About This Event
Talking Dreams is an Asia Society Triennial series of Instagram Live talks featuring Triennial artists in conversation with Asia Society Museum. Join Ken Tan, executive director of global artistic programs and deputy director of Asia Society Museum, live on Instagram with Song-Ming Ang for a tour of the Berlin studio where he lives and works, and to discuss his practice, which revolves around sound and music. Ang will also share his experiences as an experimental musician and his renewed interest in modular synthesis and DIY electronics following a decade-long hiatus.
Song-Ming Ang’s works examine the social aspects of sound and music, bridging creative fields including the visual arts, experimental music, and popular culture. His practice traverses a variety of media, from video and performance to installation and participatory art. In 2019, Ang represented his country of birth, Singapore, at the 58th Venice Biennale. His presentation, Music for Everyone: Variations on a Theme, explored the myriad of ways people relate to music, on a personal and societal level, and how music can affect a sense of agency.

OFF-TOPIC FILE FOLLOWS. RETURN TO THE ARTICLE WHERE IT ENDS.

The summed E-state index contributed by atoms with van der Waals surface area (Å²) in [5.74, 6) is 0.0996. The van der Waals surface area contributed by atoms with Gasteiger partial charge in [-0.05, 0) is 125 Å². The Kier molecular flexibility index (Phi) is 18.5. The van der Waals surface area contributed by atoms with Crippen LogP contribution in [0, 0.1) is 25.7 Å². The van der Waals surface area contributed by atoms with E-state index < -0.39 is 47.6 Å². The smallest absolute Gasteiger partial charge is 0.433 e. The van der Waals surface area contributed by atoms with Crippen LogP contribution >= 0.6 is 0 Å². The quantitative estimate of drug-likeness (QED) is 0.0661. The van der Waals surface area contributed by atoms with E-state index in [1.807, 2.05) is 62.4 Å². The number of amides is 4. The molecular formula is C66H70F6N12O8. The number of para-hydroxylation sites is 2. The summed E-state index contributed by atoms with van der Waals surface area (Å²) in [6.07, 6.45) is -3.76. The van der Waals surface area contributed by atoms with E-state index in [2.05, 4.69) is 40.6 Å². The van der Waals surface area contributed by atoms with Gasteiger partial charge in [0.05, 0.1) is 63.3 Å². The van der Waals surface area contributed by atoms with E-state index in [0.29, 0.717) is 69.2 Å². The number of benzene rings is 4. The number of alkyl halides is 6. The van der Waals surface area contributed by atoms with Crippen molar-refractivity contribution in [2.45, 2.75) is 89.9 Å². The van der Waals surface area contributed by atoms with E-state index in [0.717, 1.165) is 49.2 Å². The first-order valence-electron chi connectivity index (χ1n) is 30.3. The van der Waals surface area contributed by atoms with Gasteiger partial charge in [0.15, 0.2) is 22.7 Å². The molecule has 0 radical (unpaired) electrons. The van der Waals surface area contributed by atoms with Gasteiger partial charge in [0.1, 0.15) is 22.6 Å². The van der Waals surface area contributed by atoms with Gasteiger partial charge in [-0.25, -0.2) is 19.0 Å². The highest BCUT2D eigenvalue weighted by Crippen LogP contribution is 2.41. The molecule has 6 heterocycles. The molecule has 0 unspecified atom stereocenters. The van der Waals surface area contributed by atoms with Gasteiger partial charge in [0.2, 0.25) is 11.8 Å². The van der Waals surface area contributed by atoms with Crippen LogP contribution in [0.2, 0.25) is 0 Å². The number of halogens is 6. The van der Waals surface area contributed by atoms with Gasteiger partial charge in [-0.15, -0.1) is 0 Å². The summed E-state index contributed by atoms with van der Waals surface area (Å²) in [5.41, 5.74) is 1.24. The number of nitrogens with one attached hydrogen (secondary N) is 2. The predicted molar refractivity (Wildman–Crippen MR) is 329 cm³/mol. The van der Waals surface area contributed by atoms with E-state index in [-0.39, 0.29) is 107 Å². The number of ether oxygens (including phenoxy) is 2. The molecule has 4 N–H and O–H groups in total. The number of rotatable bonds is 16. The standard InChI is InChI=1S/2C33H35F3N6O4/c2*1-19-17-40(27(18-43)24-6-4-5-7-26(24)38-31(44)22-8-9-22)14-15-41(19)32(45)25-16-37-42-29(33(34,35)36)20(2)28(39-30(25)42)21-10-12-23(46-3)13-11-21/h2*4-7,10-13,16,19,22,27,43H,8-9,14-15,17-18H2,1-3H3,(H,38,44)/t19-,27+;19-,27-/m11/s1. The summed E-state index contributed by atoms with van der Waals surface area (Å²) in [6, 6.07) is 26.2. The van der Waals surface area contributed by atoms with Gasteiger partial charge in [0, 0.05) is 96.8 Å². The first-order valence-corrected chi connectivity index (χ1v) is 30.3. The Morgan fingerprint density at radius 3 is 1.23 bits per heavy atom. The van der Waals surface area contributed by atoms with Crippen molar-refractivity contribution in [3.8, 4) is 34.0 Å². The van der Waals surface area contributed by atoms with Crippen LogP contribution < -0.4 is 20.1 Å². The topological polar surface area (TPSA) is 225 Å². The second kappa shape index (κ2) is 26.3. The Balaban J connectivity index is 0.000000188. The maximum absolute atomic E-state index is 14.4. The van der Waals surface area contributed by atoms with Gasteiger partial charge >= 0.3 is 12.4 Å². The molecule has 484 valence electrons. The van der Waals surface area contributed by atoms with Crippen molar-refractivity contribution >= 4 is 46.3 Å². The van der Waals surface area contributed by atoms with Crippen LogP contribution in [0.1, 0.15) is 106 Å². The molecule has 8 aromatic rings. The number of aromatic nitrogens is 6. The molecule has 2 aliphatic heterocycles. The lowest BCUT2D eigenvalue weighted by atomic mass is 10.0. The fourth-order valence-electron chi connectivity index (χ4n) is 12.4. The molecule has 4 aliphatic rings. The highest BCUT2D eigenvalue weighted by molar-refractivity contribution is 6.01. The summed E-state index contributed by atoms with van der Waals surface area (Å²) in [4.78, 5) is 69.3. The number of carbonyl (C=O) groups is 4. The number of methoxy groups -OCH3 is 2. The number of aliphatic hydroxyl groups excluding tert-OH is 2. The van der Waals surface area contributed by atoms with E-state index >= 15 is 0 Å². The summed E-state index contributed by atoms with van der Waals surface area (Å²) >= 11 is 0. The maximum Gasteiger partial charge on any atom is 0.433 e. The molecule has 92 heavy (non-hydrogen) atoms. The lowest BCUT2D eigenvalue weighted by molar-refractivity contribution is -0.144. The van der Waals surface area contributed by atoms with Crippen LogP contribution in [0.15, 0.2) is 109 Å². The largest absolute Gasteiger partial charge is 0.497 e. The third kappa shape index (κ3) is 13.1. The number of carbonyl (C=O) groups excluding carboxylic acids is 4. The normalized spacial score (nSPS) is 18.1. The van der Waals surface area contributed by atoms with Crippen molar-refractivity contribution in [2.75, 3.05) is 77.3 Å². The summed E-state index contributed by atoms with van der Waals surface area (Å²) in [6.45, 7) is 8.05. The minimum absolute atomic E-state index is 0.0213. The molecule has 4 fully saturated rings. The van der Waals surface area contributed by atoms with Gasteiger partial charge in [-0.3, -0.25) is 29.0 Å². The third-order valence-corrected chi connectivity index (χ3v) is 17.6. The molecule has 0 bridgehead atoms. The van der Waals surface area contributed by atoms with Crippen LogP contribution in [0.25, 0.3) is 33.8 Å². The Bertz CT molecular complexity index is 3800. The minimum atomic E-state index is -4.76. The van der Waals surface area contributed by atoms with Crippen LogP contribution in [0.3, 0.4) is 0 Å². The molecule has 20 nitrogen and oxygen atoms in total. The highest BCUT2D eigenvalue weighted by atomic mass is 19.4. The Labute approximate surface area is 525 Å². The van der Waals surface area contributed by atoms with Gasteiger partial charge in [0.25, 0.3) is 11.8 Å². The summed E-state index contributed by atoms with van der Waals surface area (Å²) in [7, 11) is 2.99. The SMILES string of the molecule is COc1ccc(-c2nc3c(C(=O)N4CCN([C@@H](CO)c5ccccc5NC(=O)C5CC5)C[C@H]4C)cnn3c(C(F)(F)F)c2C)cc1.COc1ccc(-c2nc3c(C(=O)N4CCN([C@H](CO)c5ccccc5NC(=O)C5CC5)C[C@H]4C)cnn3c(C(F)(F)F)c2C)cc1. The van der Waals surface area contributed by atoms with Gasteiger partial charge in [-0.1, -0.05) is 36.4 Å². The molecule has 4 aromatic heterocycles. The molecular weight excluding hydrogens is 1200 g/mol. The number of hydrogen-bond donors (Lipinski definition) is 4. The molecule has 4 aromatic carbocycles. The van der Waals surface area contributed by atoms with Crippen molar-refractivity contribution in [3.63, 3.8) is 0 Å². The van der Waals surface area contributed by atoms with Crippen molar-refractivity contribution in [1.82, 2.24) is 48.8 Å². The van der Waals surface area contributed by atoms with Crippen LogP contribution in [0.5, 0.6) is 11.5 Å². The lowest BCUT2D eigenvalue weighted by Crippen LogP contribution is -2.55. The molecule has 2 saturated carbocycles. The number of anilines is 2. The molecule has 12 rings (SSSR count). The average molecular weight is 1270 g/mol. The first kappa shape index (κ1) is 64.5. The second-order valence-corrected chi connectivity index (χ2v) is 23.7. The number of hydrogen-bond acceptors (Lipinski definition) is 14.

Drawing from the everyday and popular culture, Ang creates objects and encounters in various formats. In his work, music often serves as an entry point into other areas, like how fans and amateurs generate alternative forms of knowledge, and how structures and processes in experimental music may inform self-organization and democracy. Ang holds an MA in aural & visual cultures from Goldsmiths University of London. His work has been presented at the Camden Arts Centre (London), Haus der Kulturen der Welt (Berlin), Künstlerhaus Bethanien (Berlin), Witte de With (Rotterdam), Museum Voorlinden (Wassenaar), Museum of Contemporary Art (Sydney), Singapore Art Museum, 4th Aichi Triennale (2019), 14th Istanbul Biennial (2015), and 3rd Singapore Biennale (2011).
To watch, follow @asiasociety on Instagram and tune in at 10 a.m. New York Time on September 25th.
Image: Song-Ming Ang / photo courtesy of Asia Society and the artist